One day I had an argument with my wife who loves to collect handbags. It happened after she fell in love with another handbag. I asked her how many handbags would be enough.
She looked at me and said that I have more camera bags than her handbag. Oh! Really? So we started a counting exercise. So out came the handbags and camera bags. I took out 5 camera bags and she took out a dozen.
She bluntly told me that I was cheating. There were more camera bags than that. She went into the store room and out came another 6. Ooops! Those were bought years ago and have long been forgotten. She looked into the paper bag at the corner of the room and spotted another one.
The final score 12 vs 12….Damn! We are even….zipped
I believe most Photographers just love camera bags. For the slightest reason whatsoever, they would reward themselves with a camera bag.
My latest acquisition is a model 3537 Tamrac Express 7 Camera Bag.. It comes in 2 colors, khaki and black.
The dimensions are:-
Internal Dimensions: 11 W x 4¼ D x 9 H
28 x 11 x 23 cm
External Dimensions: 13¼ W x 6 D x 9¾ H
25 x 15 x 23 cm
Weight: 1 lb. 9.8 oz. (738 g)
This bag is suitable for keeping 1 camera body, 2 lenses, a flash and a host of other accessories including a compartment on the cover to keep a raincoat. For more details please refer to the Tamrac website….
My camera bag philosophy
My philosophy is simple
1. Get a smallish camera bag that will be tough enough to withstand the punishing pace of photography that suits my needs.
2. Whatever I can’t fit into the camera bag will be left at home. Earlier in my life, I used to buy a bag big enough to fit all my equipment. As time goes by, the collection of equipment has expanded; the knees and back grew weaker, another strategy has to be found.
I remembered once lugging a Lowrepro Backpack that can fit 1 medium format system with 3 lenses and 1 SLR system with 3 lenses around. It was no fun.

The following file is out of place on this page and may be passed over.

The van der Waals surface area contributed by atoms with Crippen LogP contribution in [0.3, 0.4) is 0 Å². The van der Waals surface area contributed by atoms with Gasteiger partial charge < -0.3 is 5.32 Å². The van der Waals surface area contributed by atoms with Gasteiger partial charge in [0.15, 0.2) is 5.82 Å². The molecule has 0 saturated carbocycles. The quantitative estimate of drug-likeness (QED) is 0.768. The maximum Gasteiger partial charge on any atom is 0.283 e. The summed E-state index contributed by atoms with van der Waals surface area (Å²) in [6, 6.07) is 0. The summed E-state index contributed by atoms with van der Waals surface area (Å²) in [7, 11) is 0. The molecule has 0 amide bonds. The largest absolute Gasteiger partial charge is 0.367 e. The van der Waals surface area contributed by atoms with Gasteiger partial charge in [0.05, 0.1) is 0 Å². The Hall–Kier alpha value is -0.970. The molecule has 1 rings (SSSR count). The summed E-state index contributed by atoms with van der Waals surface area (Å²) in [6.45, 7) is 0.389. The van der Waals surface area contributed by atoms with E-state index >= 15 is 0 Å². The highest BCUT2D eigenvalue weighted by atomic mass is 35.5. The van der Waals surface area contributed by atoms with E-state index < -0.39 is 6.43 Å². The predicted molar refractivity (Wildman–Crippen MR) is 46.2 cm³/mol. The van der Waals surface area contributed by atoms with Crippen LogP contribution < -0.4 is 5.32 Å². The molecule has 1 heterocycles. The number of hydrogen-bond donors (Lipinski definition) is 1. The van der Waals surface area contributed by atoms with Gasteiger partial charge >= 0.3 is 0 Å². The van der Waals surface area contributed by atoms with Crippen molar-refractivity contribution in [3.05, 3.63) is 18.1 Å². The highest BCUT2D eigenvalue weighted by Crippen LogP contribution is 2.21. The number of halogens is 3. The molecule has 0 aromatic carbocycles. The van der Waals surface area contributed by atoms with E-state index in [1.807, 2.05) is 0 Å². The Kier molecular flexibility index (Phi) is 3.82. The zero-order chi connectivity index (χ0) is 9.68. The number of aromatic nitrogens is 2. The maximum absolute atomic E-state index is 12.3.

My first impression of the Tamrac Express 7 Camera bag.
I had been involved in researching camera bags for my daughter who wanted to design and produce camera bags. There were some so call insights that I have acquired during the research exercise.
Overall the Tamrac is a neat package. Well designed as a lifestyle product. It has included suede leather (a luxury material found only in higher priced camera bags like Billingham) as part of its design. The workmanship I would say was very good. The quality control and material used were superior. For more details of the material used go to Tamrac’s website.
The insulating foam dividers were made of a higher density type as such it did not feel bulky.The dividers were moveable too. It gave the flexibility to configure the spaces to suit the needs. For a smallish camera bag, it has a lot of hidden pockets that can be used to organize and keep the camera accessories apart. There is even a compartment where I can keep a raincoat.
What did I keep in the bag?
I took this bag to the Crossing Bridges 6 outing. I knew there would be a lot of walking, foul weather and what I did not expect was the earthquake. I was standing in the rain at one stage and the external of the bag was soaking wet, but the contents inside the bag were dry. I have owned a good number of camera bags but finding a camera bag that was designed to maximize the utilization of space was hard to find.
This was the list of items I kept in the bag:-
1. Pentax K-7
2. 15mm lens
3. 50-200mm lens
4. Leica M-3
5. 35mm summaron
6. 50mm summicron
7. Fujifilm PnS
8. 8 rolls of 35mm film
9. metal lens hood
10. microfiber cleaning cloth
13. note pad and pens
14. SD cards
16. hand phone
Overall I find that this camera bag was very well specified and workmanship quality was very high. It combined both design and functionality and was targeted as a lifestyle product as opposed to a “camera bag.”
If you have read my earlier story, there is no “most ideal” camera bag. However, for my present needs, this Tamrac bag is very close to ideal.
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